Thirty-four years after its initial discovery in 1983, HIV/AIDS continues to be one of the most pressing issues of our time. Though the U.S. has seen a significant decline in new infections since 2012–and deaths from AIDS globally has decreased by 50 percent since 2005–according to the World Health Organization, 36 million people are still living with AIDS worldwide.

Teen and young adults between of 13 and 24 account for just over one in five HIV diagnoses and over 80 percent of these cases occur in gay or bisexual males–half being African-American. However, organizations such as Johnson & Johnson are revolutionizing preventive methods and working tirelessly to end the global pandemic.

Over the past 25 years, Johnson & Johnson has developed six HIV medicines and most recently announced its investigational efforts behind an HIV vaccine, which aims to prevent HIV from ever being contracted. This, of course, is a major lead way in the elimination of the virus for future generations, setting us up to #MakeHIVHistory.

Johnson & Johnson kicked off its latest Make HIV History campaign at the Global Citizen Festival and has since collected video submissions from people all over the country to break stigmas, debunk common myths and educate the public in an effort to actualize a world that is HIV/AIDS-free. Check out the compilation video below.

Longtime activist Kelly Rowland partnered with J&J to further promote awareness and encourage the public to get informed. EBONY chatted with the R&B starlet about using her platform, living judgment-free and knowing your status.

EBONY: You’ve been an HIV/AIDS activist for some time, so your involvement with Johnson & Johnson’s campaign comes as no surprise. How did you get involved and what first motivated you to become a voice for HIV/AIDS awareness?

Kelly Rowland: I’ve been apart of Johnson & Johnson’s campaign for a while now and when it comes to HIV/AIDS, I lost someone close to me. I actually watched them pass in a course of days. And it just broke my heart. I think that will definitely forever make a lasting impression on me. And when I look at the numbers and I see the numbers in women are higher, especially in the African-American community and in Africa, it really hurts. I remember doing work a while back with another organization and they actually took me on a journey to Africa and in the states, so I was able to see it first hand. That’s why I am so passionate about it because we can’t continue to lose lives! Johnson & Johnson is actually working on a vaccine and it’s so exciting partnering with them. They understand the reality of the virus and the urgency behind ending the epidemic.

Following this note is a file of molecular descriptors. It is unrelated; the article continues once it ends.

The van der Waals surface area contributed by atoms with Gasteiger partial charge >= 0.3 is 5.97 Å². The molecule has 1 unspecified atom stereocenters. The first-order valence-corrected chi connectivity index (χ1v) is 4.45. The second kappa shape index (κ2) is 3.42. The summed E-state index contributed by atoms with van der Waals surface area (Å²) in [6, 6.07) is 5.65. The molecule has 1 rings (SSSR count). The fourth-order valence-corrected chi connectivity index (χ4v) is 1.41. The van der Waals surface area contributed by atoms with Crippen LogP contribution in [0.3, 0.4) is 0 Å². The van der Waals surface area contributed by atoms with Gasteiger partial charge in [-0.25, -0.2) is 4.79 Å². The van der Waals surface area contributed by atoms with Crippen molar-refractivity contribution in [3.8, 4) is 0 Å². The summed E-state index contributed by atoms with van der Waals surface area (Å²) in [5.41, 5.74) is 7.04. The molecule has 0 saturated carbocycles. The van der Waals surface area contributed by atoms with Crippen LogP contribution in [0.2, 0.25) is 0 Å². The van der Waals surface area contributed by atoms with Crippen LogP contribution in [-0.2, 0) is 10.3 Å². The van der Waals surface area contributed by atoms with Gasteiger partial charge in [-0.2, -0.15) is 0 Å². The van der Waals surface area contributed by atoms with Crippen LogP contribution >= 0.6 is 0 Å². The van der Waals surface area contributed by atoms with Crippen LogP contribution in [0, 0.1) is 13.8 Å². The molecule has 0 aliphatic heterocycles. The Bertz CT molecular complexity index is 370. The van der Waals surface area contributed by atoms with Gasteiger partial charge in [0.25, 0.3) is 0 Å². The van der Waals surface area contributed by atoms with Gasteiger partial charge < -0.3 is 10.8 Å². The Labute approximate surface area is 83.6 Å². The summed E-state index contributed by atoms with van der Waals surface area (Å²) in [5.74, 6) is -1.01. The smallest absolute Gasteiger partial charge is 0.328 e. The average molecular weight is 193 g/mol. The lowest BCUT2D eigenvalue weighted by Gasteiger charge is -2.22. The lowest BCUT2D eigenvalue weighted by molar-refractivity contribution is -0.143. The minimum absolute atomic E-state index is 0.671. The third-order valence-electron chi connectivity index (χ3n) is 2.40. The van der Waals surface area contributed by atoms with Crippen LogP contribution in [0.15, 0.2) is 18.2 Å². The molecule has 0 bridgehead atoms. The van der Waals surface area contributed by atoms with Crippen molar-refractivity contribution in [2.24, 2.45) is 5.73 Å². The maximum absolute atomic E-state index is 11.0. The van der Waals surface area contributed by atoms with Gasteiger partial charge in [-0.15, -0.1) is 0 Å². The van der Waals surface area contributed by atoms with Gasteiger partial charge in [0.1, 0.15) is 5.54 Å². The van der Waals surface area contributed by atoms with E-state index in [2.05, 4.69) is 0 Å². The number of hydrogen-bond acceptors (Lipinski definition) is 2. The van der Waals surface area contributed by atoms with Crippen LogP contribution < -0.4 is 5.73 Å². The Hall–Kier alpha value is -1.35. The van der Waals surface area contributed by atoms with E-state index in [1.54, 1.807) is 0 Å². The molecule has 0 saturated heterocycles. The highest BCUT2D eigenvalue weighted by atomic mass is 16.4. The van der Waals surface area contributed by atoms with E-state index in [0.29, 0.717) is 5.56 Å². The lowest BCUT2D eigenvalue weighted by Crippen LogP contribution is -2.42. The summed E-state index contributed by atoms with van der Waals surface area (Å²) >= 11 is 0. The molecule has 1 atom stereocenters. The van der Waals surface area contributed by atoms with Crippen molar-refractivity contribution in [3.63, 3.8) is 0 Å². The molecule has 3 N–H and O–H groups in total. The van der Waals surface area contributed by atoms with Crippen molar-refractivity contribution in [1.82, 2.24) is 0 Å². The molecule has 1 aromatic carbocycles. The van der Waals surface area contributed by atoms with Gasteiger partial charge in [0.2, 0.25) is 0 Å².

You mentioned taking a trip to Africa a few years back and I read you visited Kenya in 2008. Seeing the effects of the virus first hand, I’m sure also made a lasting impression.

I was really humbled. I had the opportunity to meet people who didn’t mind sharing their story with me–from those who lost someone to AIDS to people who contracted the virus and others who wanted to be more knowledgeable to make better decisions. This one young lady who I met, she contracted the virus in her line of work and she wanted to educate other women who were thinking about becoming sex workers. She wanted to share the realities of it and encourage them to seek the numerous opportunities elsewhere. And it’s like,  you hear all these different stories and you think, ‘where’s the disconnect?’

It’s like even with thousands affected a lot of people remain ignorant about the virus.

You know what I mean? So when Johnson & Johnson came to me with this opportunity I was like ‘Let’s do it! Let’s get the word out. What can I do to continue to spread the awareness?’ I’d even like to see more commercials.

How do you think we can encourage more people to know their status?